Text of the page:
Navigating Accounting Standards Updates
By Nathaniel Jordan, CPA
In 2018, the Financial Accounting Standards Board (“FASB”) issued 20 accounting standards updates. Implementation dates were varied, and the standards themselves were complex and wide-ranging. The updates covered topics such as stock compensation, fair value measurement disclosure, and leases, among others. Many more standards updates will be issued in 2019 and beyond.
As a CFO, controller, bookkeeper, or any other integral part of the financial reporting cycle, how do you know which standards apply to accounting for your business? How do you know when to early adopt standards, or if early adoption is even permitted? Even if you know which standards apply to your business, how do you go about implementing them in a practical way? Understanding the answers to those questions will not only allow you to stay up to date on financial reporting on an ongoing basis, but will also improve communication between you and your CPA when it’s time to produce financial statements to be audited after year-end. Additionally, understanding what’s on the horizon as it relates to new and changing standards will position you for less headaches when it comes time for implementation.
Fortunately, FASB has tools to help educate interested parties on interpretation and implementation of standards updates. In addition to the full text and corresponding summary of each standards update, which includes useful information covering the what, why, how, and when, FASB.org includes links to videos, articles, and various other professional education materials to assist in better understanding the updates. To allow for parties affected by the changes to ask specific questions related to implementation of the standards within the context of their businesses’ unique circumstances, FASB provides a technical inquiry service. FASB uses those questions to educate practitioners and to identify areas of concern that may need to be addressed on a broader scale.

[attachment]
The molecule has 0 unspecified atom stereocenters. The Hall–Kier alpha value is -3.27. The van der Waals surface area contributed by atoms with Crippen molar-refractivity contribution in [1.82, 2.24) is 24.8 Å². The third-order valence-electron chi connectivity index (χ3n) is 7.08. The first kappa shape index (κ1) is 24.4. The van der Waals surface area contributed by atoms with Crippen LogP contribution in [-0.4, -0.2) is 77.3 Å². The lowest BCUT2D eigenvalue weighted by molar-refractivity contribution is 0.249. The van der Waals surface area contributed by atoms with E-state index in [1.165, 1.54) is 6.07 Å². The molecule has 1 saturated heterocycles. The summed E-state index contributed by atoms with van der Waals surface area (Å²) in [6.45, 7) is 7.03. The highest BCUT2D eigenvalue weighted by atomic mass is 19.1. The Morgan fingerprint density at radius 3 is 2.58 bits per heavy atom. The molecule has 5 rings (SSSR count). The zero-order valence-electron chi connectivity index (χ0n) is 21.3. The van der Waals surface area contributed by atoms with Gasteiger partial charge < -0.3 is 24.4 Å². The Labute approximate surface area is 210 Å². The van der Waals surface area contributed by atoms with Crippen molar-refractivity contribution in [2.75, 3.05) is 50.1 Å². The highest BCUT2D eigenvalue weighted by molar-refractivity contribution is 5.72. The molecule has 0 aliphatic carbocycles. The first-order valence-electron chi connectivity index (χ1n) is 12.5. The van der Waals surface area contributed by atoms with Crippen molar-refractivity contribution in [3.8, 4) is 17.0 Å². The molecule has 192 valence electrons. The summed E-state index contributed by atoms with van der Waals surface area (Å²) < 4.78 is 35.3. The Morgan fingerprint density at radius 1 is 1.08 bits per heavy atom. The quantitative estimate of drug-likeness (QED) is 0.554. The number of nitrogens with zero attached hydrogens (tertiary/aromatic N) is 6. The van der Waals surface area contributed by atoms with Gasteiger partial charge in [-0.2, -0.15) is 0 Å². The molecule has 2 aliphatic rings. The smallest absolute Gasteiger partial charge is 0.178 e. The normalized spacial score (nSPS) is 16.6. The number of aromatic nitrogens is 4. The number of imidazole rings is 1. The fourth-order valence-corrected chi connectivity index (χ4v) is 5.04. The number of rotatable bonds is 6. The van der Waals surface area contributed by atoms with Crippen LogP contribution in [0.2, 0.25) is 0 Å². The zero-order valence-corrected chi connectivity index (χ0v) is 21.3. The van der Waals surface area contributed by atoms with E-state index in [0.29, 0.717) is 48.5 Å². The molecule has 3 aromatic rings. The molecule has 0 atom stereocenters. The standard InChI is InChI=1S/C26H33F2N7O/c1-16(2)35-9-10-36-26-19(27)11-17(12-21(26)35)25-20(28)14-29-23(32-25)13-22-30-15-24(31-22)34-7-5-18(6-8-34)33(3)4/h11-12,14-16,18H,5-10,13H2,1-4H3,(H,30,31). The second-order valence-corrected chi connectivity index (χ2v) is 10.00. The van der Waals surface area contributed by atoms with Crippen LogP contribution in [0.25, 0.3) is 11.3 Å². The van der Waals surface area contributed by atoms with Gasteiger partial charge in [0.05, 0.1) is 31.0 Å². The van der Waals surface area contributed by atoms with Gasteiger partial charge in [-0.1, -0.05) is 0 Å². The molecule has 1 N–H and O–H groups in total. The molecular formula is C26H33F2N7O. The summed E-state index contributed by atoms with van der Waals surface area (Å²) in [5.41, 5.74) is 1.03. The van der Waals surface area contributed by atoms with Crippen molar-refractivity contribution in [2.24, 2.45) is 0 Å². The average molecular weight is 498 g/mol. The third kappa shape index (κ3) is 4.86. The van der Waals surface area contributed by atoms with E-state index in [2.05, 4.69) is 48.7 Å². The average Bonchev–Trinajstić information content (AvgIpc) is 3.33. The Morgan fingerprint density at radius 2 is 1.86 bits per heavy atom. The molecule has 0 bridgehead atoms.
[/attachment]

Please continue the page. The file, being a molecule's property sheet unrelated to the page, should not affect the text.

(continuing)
In addition to staying in regular contact with your CPA about FASB standards updates and how they may affect your business, consider also utilizing the resources available directly from FASB itself.